Amassing American "Stuff": The Library of Congress and the Federal Arts Project of the 1930s
Americans have always been uneasy about the relationship of their government to culture and the creative spirit. We have no central ministry of art or culture, nor does anyone advocate one. Direct government support to scientists, artists, and scholars is a phenomenon of the mid-twentieth century. Moreover, the relatively small amount of money granted each year to artists, scholars, and cultural institutions through the National endowments for the Arts and Humanities is distributed carefully and almost begrudgingly. But in fact the U.S. government, through institutions such as the Library of Congress, the Smithsonian Institution, and the Department of the Interior, has a long and proud history as a supporter of the arts and sciences. The story of the Library of Congress and the federal arts projects of the 1930s reflects the ambiguity of the relationship between the U.S. government and the arts. It is more significant, however, as a case study of how one government agency, taking advantage of tradition, circumstance, outside help, and a healthy dose of luck, has contributed substantially to American culture.
Although it never has been officially designated the American national library, by law and by tradition the Library of Congress has become the official repository for much of our nation's recorded culture. The laws that transformed the Library of Congress from a legislative institution into the nation's foremost accumulator of printed Americana were passed in the years immediately after the Civil War. First came the copyright laws of 1865, 1867, and especially the law of 1870, which brought two copies of every copyrighted book, pamphlet, map, print, photograph, and piece of music into the Library-without cost to the Library. The institution's role as the library of the American government was greatly strengthened when it acquired, by official transfer in 1866, the forty-thousand-volume library of the Smithsonian Institution. Then the next year it was designated the U.S. depository for documents received through the international exchange system. The first major congressional appropriation for the purchase of an Americana collection came in 1867 when Librarian of Congress Ainsworth Rand Spofford persuaded Congress to spend $100,000 for the personal library of archivist and collector Peter Force. By 1870, thanks to the copyright laws and the acquisition of the Smithsonian and Force libraries, the Library of Congress was both the principal government library and the largest library in the United States.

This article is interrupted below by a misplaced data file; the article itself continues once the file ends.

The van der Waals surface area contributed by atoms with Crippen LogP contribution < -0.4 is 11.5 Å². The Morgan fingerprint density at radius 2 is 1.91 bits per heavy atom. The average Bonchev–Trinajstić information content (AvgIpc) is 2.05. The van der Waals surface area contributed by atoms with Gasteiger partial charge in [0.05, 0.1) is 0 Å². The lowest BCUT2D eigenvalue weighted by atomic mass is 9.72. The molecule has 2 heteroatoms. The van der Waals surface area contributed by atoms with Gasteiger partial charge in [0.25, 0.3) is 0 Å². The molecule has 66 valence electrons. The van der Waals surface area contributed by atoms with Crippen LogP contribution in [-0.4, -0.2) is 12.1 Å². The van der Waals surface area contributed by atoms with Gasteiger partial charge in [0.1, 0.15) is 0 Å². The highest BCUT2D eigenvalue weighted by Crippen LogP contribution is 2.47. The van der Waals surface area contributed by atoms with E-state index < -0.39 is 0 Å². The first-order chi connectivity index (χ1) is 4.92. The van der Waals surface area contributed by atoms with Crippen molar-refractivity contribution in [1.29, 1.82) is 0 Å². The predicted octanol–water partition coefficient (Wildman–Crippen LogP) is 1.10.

In a maturing nation, precedents such as these have a momentum of their own-especially when they take place in a period of rapid growth and prosperity. In 1897, long after it had run out of shelf space, the Library of Congress moved out of the U.S. Capitol and into its own building, a monumental structure on Capitol Hill that itself symbolized American cultural aspirations. Six years later President Theodore Roosevelt made the Library of Congress the repository of the person and official papers of the Founding Fathers. In 1923 the Library became the home of the Declaration of Independence and U.S. Constitution. Soon thereafter gifts from private donors enabled the Library of Congress to become a sponsor of cultural activities as well as a repository of national cultural documents: it recorded and collected American folksongs and folklore, sponsored chamber music concerts, commissioned new musical works, and hired prominent scholars to help "interpret" it collections to the public. The Great Depression momentarily halted its growth, but once the work relief programs inaugurated by President Franklin D. Roosevelt were expanded to include cultural projects, the Library of Congress took on a new and important role. On the strength of its unparalleled Americana collections and the momentum of its recent successes in cultural entrepreneurship, it became the key agency for organizing and preserving the cultural record of depression-era America.
John Y. Cole is executive director of the Center for the Book in the Library of Congress. This article is based on files in the Library of Congress Archives and on the annual reports of the Librarian of Congress, 1936-41. This article was originally published in the Fall 1983 issue of the Quarterly Journal of the Library of Congress. The Federal Theatre Project Collection was on deposit at George Mason University at that time.